Many computer vision applications require to go beyond classification (i.e. simply listing the objects that appear in an image or a video sequence), and to locate these objects. This is the object detection task.
Most of the existing object detection methods cast detection as a classification problem using a sliding window approach: many possible windows in the image are considered in turn and classified to decide if the window contains an object or not. This type of approach is successful but extremely costly as such a sequential system has to classify thousands of windows for a single input image.
Our group has proposed a totally different way of tackling object detection, that we refer to as data-driven detection. Detection is cast as a retrieval problem, and object detection is performed using a single global image descriptor, reducing significantly the cost of detection with this approach.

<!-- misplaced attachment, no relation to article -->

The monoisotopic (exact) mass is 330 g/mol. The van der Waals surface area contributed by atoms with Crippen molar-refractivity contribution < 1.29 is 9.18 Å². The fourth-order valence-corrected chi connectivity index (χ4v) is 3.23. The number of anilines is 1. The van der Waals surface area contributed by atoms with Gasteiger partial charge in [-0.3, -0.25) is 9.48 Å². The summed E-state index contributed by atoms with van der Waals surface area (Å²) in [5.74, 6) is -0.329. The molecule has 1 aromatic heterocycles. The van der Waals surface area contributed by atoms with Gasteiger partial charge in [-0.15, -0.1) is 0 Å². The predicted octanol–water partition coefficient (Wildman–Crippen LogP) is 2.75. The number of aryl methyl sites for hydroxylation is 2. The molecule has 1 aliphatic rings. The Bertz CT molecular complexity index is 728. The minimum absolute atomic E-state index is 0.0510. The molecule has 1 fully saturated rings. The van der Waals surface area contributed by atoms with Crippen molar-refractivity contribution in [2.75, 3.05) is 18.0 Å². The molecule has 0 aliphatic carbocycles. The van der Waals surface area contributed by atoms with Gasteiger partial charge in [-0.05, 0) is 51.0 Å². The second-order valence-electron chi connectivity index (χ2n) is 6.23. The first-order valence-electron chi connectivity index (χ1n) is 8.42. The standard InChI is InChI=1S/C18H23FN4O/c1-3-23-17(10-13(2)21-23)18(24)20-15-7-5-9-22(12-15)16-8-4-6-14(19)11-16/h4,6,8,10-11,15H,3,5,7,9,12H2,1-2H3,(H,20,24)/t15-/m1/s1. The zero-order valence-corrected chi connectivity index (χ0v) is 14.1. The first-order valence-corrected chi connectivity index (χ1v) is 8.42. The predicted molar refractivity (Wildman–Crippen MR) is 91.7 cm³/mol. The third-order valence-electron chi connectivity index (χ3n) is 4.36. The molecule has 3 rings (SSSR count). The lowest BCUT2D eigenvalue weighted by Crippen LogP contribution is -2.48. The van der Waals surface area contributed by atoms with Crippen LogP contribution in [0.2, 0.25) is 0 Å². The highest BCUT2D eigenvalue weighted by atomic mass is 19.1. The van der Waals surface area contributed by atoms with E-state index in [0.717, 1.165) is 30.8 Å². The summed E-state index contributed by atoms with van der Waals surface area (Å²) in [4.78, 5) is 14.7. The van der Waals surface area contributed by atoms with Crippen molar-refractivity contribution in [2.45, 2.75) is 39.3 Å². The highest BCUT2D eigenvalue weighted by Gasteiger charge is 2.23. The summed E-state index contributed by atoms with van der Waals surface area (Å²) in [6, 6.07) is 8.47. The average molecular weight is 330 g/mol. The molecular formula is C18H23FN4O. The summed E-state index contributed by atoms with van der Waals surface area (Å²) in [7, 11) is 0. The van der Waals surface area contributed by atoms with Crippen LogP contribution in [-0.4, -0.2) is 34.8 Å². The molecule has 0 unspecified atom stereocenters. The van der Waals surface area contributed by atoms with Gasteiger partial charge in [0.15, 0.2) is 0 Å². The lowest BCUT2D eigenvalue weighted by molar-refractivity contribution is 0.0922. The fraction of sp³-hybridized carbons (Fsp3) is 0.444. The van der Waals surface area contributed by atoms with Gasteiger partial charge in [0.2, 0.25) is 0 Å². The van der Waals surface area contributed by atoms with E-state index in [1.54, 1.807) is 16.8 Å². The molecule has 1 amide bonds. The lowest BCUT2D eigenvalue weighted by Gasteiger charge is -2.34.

The task of semantic segmentation, also called scene parsing, is to semantically label each pixel of an image, dividing an image into semantic regions, such as sky, water, tree and building in the example above. It is related to the object detection task.
Our group has a long history of contributions in semantic segmentation. A simple and yet very efficient method was proposed [BMVC08] that won the PASCAL VOC segmentation challenge in 2008. Some improvements have been proposed over the years ([IJCV11] [ICVGIP12]). The group also reflected on how to evaluate segmentation in the fairest and most meaningful manner [BMVC13].
We also consider segmentation when images are enriched with additional information. For instance, near-infrared (NIR) information is available for free from most consumer digital cameras, and we showed that it could be successfully used to improve segmentation [ECCV12] (more information about this work can be found on the website of our open innovation partners at EPFL )
Our group also explores tasks that go beyond the detection of objects, and that get a better understanding of the objects themselves and their structure. In particular, we look at the task of object part detection, in scenario with little supervision. We have also studied how well object part detectors could transfer across object categories, and which level of supervision is required to insure building good detectors.